Recently I put together this letter, which I intend to give my son before he leaves home when he is grown. With this week's Anne Rice news, it seems timely to post it here also.
Dear (name edited):
When you were little you asked a ton of questions. When I'd get worn out, I'd tell you, "I know the world needs explaining -- but not all today."
But now you're getting older. You have to have questions - but you don't ask them so much anymore. I wonder if you sense that there are no good answers to some of them.
Today I wish I could explain the Christian faith to you. Not just that but the state of Christianity also. There are so many divisions, so many arguments. There are so many accusations and counter-accusations between the different groups. So many different groups.
I'm going to name a general rule here about the things that divide us: nearly everyone believes something that just isn't so. It may be just a little something here or there, or it may be a central belief of theirs.
Usually if you look at a group and you find the one thing they believe that nobody else does -- that's usually it.
Do I think the church we go to is perfect? No.
Do I think there's a better one out there? No, not really.
Do I think it's worth it? The following-Jesus part is worth it. Sticking together with other people who follow Jesus is worth it. The rest? Not so much.
If you go to another Christian group they'll tell you right away two things: First, that where you came from, the one thing they believe that nobody else does - that is wrong. They may be right about that. And they'll also tell you that the one thing they believe and nobody else does is absolutely correct. They're probably wrong about that.
They may also tell you that you're not really a Christian unless you believe that one particular thing. Unless they're talking about something Jesus taught directly exactly with his own words, or something that Jesus did, they're probably wrong about that too.
I wish I could hand you a better world. I think we can do better. On the one hand I know this world was already messed up before I got here. On the other hand, that's a lame excuse.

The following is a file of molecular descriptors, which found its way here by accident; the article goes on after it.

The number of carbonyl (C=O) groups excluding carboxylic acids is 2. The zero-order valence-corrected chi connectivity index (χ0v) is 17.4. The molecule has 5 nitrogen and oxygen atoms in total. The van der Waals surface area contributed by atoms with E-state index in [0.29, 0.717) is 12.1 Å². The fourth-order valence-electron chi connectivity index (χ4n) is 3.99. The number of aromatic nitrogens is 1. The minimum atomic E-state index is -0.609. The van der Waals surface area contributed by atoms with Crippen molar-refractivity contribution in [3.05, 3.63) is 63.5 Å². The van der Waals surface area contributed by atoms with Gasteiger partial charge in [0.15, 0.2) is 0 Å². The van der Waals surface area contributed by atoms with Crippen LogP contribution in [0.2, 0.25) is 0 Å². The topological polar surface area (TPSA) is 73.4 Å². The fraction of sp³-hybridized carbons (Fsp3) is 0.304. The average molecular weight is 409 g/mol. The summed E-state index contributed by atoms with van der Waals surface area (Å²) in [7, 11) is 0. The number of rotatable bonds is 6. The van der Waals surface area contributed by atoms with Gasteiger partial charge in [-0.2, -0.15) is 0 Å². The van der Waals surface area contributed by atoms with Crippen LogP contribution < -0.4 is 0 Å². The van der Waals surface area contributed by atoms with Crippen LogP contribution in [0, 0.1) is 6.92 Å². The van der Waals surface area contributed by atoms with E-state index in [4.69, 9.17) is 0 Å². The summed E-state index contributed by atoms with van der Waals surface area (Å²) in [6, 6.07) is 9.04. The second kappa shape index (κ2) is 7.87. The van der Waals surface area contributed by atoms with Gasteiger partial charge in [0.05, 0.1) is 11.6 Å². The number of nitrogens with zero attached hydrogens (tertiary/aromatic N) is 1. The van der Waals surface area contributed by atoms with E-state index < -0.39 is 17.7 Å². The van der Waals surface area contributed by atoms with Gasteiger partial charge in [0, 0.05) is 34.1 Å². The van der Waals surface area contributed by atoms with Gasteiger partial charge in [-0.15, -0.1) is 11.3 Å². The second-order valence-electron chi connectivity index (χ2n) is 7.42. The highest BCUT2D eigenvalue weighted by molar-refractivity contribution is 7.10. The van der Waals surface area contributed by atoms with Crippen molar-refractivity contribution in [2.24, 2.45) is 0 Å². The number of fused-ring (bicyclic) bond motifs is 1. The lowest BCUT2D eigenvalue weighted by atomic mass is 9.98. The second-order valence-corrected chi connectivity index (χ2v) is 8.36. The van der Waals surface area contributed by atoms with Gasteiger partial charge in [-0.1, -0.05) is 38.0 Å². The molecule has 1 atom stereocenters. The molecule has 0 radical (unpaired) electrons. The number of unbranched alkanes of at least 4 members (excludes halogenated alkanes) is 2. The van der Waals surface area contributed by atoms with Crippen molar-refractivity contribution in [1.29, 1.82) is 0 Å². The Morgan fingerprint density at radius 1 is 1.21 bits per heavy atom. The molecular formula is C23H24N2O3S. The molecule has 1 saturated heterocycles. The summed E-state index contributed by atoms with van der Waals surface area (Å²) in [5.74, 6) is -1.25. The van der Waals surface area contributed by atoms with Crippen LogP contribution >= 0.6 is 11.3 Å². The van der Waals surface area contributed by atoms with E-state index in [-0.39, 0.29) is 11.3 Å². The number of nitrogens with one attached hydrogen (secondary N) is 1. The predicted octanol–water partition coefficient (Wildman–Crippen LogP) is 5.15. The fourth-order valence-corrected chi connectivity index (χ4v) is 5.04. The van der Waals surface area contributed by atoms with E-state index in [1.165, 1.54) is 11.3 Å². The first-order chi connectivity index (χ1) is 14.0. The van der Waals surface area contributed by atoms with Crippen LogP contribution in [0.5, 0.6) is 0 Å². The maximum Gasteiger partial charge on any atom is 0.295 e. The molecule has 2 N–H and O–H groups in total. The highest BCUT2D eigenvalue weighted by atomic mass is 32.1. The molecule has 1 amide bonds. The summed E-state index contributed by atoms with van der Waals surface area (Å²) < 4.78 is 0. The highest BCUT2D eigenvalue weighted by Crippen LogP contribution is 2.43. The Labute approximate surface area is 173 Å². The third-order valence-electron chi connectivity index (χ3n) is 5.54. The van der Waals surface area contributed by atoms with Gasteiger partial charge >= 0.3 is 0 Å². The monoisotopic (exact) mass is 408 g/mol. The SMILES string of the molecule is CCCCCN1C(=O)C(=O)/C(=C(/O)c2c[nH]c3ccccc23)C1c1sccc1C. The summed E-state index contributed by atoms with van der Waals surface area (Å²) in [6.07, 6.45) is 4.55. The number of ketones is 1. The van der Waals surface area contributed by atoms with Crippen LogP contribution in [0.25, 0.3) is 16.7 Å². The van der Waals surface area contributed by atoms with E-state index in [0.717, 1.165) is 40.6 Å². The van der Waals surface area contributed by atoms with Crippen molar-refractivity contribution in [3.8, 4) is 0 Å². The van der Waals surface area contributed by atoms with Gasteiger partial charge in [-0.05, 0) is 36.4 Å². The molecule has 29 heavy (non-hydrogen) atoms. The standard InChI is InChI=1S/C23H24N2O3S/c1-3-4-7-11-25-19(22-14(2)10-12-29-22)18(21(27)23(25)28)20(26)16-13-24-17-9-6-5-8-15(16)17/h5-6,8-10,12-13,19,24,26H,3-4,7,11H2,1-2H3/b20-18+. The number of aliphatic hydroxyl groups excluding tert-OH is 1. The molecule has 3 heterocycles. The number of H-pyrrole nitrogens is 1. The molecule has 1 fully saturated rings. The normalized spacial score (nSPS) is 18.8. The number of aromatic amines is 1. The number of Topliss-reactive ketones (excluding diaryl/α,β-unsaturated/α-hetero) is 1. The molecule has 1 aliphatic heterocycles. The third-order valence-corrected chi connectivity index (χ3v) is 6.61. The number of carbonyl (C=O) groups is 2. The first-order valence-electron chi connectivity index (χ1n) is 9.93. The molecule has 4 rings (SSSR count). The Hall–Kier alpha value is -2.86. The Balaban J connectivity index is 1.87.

I am doing what I can to make things better.
Sometimes I e-mail the pastor when he teaches things that aren't in the Bible.
Sometimes I skip singing songs that do the same.
One or twice I've even walked out on a sermon, when it's particularly against the teachings of Jesus.
These are small things and I hope to do more.
I have a blog; I try to write things that will help. I try to write things that will change how things are. I try to write things that will help other people see how it could be better.
Mostly I try to follow Jesus and hope I'm not making too big a mess of it.
I have ambitious plans. I'm not going to give up easily. But I have no idea if it'll make any difference. I'm writing some new liturgies; I hope they are things that both liturgical and free church groups could both use. (I hope they're things that any Christian anywhere could use.) I'm trying to map out all the differences in the Christian churches in a way that each person can see the other's side. I know it's too ambitious. I don't really have delusions of grandeur -- I just know that I have to try.
And so it comes to this: I try because I won't give up on Jesus. He's why I'm in this. He's what makes it worthwhile for me. He's why I don't give up. As far as I can tell, he's the best hope this world has, and his teachings are the best and most beautiful guide for building a life worth living.
And it also comes to this: I need your help. At your age I can ask only one thing of you: please don't give up.
It is really easy to give up on the institutional church. But the only people who have to give up on it are those who put faith in it, when that's not exactly what we're supposed to put our faith in.
But I don't want you to give up -- because Jesus' promises will give you so much hope in life. His teachings about right and wrong will protect you from so much pain and trouble and heartache. What he said about forgiving us can make all the difference after we've done something stupid or after someone we love has done something stupid. And the promises he has made of his love and of the good he plans for us can really help you keep your head on straight when things are rough.
The reason I don't want you to give up is that I want all those good things for you.
And be a rebel when you can. I will be disappointed to hear if you never skip singing a horrible song or never walk out on a messed up sermon.
Just remember, it never was about the institution. It's about us loving each other. It's about making our lives worthwhile. It's about God saying that this world has good in it and he's not giving up. It's about giving other people that same hope that we have: that God is good, that he forgives, that he raises the dead to new life.